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How to tackle more than one mortgage


Taking on a mortgage means taking control of your finances. Adding an investment property to your loan portfolio requires additional discipline and planning. With interest rates lingering at record lows, it’s important those taking on another mortgage look beyond the here and now and invest in some long-term thinking.

Positive or negative?

Positive gearing means your investment property income covers all the associated costs, including your mortgage payments and upkeep costs, such as rates and repairs. Negative gearing is when you have a shortfall between the rental return and the cost of owning the property. You may be able to claim the difference as a loss on your tax return, reducing your taxable income. However, it is wise to speak to your accountant or financial planner to check your personal situation. Note, however, when it comes to loan repayments, you can only claim the shortfall between your rental income and interest charges. You are not allowed to claim any repayments on your principal.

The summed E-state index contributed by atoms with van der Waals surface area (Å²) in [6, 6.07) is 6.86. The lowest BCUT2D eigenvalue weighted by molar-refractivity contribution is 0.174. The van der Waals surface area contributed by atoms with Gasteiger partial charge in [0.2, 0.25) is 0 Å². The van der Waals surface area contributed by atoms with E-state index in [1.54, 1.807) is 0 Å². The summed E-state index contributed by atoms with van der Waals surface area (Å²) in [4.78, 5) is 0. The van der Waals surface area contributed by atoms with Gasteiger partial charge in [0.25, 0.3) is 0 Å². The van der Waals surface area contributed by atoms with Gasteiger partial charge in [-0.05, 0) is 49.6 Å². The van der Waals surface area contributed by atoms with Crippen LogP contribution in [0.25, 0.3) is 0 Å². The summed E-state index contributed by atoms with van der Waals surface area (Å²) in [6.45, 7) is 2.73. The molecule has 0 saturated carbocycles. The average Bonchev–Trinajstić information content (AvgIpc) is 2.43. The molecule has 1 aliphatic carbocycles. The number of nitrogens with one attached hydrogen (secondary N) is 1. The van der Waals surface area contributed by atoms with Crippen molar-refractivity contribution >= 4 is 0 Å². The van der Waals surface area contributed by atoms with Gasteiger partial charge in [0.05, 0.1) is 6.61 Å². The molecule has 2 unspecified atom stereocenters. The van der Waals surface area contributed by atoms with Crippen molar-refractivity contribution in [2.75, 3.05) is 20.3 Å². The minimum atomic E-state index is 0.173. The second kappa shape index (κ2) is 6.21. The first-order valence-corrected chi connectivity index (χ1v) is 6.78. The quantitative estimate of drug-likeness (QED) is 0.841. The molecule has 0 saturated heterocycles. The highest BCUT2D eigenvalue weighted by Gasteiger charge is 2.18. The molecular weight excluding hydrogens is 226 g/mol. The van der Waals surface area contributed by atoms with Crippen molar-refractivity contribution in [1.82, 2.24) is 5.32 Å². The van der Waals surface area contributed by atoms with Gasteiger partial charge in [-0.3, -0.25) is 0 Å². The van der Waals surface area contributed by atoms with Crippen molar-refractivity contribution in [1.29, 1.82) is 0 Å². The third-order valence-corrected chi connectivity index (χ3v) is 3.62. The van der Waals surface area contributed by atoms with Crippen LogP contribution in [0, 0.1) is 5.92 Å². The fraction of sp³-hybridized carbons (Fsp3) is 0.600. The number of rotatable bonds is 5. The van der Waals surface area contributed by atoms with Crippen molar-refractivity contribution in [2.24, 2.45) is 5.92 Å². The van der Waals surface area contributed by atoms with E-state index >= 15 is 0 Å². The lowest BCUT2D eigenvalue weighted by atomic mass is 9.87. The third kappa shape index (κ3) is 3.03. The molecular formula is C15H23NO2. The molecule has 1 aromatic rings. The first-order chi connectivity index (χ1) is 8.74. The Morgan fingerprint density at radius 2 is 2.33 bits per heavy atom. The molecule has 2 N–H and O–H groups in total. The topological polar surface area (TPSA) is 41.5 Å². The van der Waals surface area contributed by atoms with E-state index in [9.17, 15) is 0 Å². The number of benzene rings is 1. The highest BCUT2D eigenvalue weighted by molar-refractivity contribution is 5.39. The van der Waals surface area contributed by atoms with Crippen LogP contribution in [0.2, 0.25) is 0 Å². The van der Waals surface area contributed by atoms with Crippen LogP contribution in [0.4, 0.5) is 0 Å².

Many Australians opt to negative gear to take advantage of the tax deduction but don’t let this be your single guiding factor. Long-term capital gain that adds to your personal wealth should still be your ultimate investment goal.
If you decide to negative gear, make sure you budget for interest rate increases, which will stretch the loan gap you have to cover, and have funds in reserve to offset any lapses in rent.
On the flip side, a positively geared property may deliver a high rental yield but could lag in capital gain, especially if an apartment in a high-density location. Similarly, make sure you have ample funds to cover any tenant vacancies (it is easy to be lulled into false financial security when your tenant takes care of your mortgage) and be prepared for interest rate hikes.
Regardless of whether you gear positively or negatively, research is critical. Look at the location’s annual vacancy rates, average rental yields and historical and predicted property values.

New vs used